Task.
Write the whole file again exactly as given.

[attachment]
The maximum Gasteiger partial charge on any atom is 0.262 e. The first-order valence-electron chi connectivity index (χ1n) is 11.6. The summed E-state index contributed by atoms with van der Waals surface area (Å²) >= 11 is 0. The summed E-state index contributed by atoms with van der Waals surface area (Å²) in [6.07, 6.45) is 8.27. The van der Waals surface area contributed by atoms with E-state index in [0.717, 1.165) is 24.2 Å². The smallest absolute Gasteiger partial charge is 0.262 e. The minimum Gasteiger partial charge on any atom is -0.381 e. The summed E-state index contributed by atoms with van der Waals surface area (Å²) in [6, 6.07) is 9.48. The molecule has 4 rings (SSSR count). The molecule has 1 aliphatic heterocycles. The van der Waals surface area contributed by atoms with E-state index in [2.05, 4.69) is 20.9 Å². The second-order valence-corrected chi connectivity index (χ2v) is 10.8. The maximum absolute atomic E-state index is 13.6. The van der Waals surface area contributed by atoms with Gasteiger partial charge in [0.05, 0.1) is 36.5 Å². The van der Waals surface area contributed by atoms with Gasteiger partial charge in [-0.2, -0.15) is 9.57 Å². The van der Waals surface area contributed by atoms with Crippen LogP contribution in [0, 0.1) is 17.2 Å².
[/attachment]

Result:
The maximum Gasteiger partial charge on any atom is 0.262 e. The first-order valence-electron chi connectivity index (χ1n) is 11.6. The summed E-state index contributed by atoms with van der Waals surface area (Å²) >= 11 is 0. The summed E-state index contributed by atoms with van der Waals surface area (Å²) in [6.07, 6.45) is 8.27. The van der Waals surface area contributed by atoms with E-state index in [0.717, 1.165) is 24.2 Å². The smallest absolute Gasteiger partial charge is 0.262 e. The minimum Gasteiger partial charge on any atom is -0.381 e. The summed E-state index contributed by atoms with van der Waals surface area (Å²) in [6, 6.07) is 9.48. The molecule has 4 rings (SSSR count). The molecule has 1 aliphatic heterocycles. The van der Waals surface area contributed by atoms with E-state index in [2.05, 4.69) is 20.9 Å². The second-order valence-corrected chi connectivity index (χ2v) is 10.8. The maximum absolute atomic E-state index is 13.6. The van der Waals surface area contributed by atoms with Gasteiger partial charge in [0.05, 0.1) is 36.5 Å². The van der Waals surface area contributed by atoms with Gasteiger partial charge in [-0.2, -0.15) is 9.57 Å². The van der Waals surface area contributed by atoms with Crippen LogP contribution in [0, 0.1) is 17.2 Å².